In Lady Luck, I researched the layout of the streets in San Francisco back in 1860. I wanted Missy's gaming hall located along the Barbary Coast, so I had to know for sure if that was possible. I also researched the color of the uniforms the policemen wore and how folks traveled up the bay to reach San Francisco. For my soon to be released novel, No Luck At All, the story opens with the hero marrying a Boston socialite after having earned his medical degree from a Boston college. Placing him in Boston was important because it related to his past, but before I could actually do so, I had to ensure Boston did have medical colleges back in 1874.

While researching both of these books, I found one common denominator; trying to prove one particular thing leads to the discovery of more interesting things. For example, with Boston, I happened upon some inventions related to the medical field during the 1870's. One was the use of ether, which I was able to incorporate into my story. I also enjoyed reading about two colleges in Boston banding together to become one large campus. In Lady Luck, I thoroughly enjoyed researching the Barbary Coast. One particular thing I learned was how some ships had sailed into the bay and damage they either had or undertook during docking caused them to become permanently dry docked; thus Missy's gaming hall went from a building to one of those ships.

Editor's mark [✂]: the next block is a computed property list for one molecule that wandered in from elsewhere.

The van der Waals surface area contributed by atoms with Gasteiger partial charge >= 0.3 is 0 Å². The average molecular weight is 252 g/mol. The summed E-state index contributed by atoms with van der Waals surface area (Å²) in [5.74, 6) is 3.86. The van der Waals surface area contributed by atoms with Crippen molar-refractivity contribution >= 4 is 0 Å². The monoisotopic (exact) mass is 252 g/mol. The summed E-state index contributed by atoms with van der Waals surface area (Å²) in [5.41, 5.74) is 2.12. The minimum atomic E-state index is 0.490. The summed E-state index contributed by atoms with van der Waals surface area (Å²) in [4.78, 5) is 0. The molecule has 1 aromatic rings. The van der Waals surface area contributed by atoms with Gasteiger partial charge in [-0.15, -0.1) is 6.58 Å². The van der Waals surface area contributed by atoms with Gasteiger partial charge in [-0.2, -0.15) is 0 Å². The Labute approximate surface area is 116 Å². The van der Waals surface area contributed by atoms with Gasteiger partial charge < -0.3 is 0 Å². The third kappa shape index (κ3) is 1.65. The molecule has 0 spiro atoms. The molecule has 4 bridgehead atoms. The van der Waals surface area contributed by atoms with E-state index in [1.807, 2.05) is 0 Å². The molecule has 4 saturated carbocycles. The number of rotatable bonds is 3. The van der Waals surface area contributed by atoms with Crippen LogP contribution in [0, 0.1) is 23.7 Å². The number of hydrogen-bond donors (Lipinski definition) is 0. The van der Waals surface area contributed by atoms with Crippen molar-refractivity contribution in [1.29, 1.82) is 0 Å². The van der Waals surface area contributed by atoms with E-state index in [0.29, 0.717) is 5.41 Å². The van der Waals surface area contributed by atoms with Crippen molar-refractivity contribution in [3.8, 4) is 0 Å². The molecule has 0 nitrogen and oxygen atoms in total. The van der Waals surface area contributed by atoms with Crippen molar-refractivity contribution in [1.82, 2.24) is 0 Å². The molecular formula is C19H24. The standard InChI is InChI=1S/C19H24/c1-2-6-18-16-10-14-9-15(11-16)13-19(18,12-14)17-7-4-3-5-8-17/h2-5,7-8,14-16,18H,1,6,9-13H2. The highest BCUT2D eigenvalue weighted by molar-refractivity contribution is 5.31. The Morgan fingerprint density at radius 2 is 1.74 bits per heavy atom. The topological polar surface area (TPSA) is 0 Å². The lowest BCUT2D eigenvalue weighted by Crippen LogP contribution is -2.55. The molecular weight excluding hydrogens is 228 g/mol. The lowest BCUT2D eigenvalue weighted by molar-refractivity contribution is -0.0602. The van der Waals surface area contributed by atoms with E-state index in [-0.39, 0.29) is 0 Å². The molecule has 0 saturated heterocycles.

The library and the internet are both great sources of information. I used a combination of both for San Francisco and the internet for Boston. Once I had the material I needed, I wrote down the books and the sites I used in individual notebooks I keep for all my stories. I do caution you; if you use the internet, make sure you verify your facts with a few sites. Don't rely on just one. And if you can't find the exact detail(s) you're searching for, (I had this problem when trying to find what the inside of a particular prison looked like) it's okay to add a little of your own imagination.

Happy researching. May one interesting discovery lead to another.
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Published on January 27, 2011 09:17 • 53 views • Tags: barbary-coast, books, boston, information, internet, julie-lence, library, medical, research, san-francisco, ship, story
Outlaws. The words conjures up images of Billy the Kid, Jesse James and numerous others. Dangerous, fast on the trigger; some had reason for embarking on this way of life. Others didn't. Some we read about in history class. Others we watched on the big screen, always hoping good would triumph over evil. Tall, short, dark-haired, unshaven or skilled at cheating at poker, one thing is for certain. They are fun to write.

Buck and Roth are two of the heroes in my Revolving Point, Texas Series. Both are temperamental, prickly outlaws, and fast with guns. They prefer life out on the trail to settling down, and they live by their own code of justice. Neither one of them is afraid to speak his mind, even if it isn't nice or mild-mannered. That's why they are fun to write. They don't live within the restraints of polite society.